Specially trained dogs, known as facility dogs, assist vulnerable victims in courtrooms and legal proceedings across the country. Before 2021, however, Texas did not have a law explicitly allowing these highly trained canines to assist victims testifying in Texas state courthouses.
THLN was proud to promote and testify in support of HB 1071 – dubbed the "Texas Courthouse Dogs Law" by the legislator who authored the bill. Research shows that dogs lower cortisol and raise the level of oxytocin in our systems. Cortisol is the primary stress hormone; oxytocin is the "feel good" hormone that gives us a sense of calm and safety. As a result, victims comforted by a facility dog have higher memory recall rates and are less likely to be re-traumatized when describing how they were abused. This, in turn, results in stronger indictments and higher conviction rates. The Texas Courthouse Dogs Law helps to bring abusers to justice.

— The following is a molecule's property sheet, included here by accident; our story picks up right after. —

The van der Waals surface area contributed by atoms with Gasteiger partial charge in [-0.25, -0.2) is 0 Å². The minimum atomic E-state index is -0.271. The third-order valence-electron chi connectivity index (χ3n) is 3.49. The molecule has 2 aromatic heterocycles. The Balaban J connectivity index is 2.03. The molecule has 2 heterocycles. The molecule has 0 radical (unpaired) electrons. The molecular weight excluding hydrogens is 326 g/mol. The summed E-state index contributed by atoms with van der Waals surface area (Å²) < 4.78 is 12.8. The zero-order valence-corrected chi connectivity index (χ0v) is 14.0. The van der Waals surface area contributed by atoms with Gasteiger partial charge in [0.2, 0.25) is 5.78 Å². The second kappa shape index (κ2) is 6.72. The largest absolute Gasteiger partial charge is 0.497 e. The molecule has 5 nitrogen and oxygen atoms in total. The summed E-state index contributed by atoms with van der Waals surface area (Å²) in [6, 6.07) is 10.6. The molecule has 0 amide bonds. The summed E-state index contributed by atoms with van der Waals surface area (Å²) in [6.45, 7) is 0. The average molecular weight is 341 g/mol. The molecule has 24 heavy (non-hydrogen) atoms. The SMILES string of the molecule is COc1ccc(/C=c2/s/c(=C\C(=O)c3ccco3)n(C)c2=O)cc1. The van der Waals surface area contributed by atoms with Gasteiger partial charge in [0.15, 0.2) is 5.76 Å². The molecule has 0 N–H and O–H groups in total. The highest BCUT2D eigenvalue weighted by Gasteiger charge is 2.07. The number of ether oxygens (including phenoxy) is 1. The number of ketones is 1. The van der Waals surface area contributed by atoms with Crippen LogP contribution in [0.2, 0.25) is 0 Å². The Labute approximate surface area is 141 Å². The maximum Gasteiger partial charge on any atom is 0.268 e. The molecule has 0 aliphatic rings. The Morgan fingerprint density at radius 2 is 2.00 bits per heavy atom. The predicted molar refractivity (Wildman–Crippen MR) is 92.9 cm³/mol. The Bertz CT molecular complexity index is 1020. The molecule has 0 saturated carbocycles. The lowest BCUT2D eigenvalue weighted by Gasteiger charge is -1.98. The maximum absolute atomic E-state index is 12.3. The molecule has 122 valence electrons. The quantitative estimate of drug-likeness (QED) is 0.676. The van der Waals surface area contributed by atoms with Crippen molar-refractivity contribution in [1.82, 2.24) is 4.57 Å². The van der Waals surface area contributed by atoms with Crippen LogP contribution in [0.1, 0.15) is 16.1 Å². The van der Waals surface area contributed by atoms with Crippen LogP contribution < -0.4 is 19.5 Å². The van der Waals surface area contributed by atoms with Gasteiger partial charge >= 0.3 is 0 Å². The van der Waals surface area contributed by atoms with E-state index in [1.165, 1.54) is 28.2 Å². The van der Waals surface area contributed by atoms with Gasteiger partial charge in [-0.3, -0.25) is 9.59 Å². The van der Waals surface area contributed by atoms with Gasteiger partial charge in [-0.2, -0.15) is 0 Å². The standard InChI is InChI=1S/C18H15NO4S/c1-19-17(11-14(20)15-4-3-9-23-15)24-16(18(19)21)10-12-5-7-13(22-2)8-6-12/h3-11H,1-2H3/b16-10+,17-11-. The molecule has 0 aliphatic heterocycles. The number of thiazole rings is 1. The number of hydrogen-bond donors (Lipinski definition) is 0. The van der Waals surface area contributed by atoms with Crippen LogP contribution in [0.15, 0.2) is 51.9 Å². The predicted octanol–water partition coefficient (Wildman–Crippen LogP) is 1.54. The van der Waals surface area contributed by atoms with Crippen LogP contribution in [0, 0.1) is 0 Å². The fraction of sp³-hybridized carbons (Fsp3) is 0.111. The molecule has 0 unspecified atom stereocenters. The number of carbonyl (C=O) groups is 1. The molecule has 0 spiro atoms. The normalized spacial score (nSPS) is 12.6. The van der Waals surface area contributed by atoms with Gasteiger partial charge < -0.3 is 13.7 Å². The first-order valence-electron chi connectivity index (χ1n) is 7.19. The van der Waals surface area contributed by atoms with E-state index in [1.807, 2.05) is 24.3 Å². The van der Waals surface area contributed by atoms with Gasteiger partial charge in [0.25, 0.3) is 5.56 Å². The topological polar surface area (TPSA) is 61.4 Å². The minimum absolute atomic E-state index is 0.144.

What distinguishes a qualified facility dog from a qualified therapy dog? Both types are included in the law, so it's helpful to understand what distinguishes the two. A qualified facility dog undergoes at least one year of training by a certified training organization. The dog can work full-time in specialized environments like courts and children's shelters. Most qualified facility dogs live with their handler, and the pair are considered "co-workers." By contrast, a qualified therapy dog is typically a pet dog that has completed a training program allowing the dog and owner to participate in animal-assisted interventions. While therapy dogs do indeed provide comfort to people in a variety of settings, they are not employees in the same sense as facility dogs. It is recommended that therapy dogs work two hours or less per day. The law went into effect on September 1, 2021. For more information on where to find a qualified facility dog in Texas, please email us at [email protected]
To download the THLN Fact Sheet for the Dogs in Texas Courthouses Law, go here.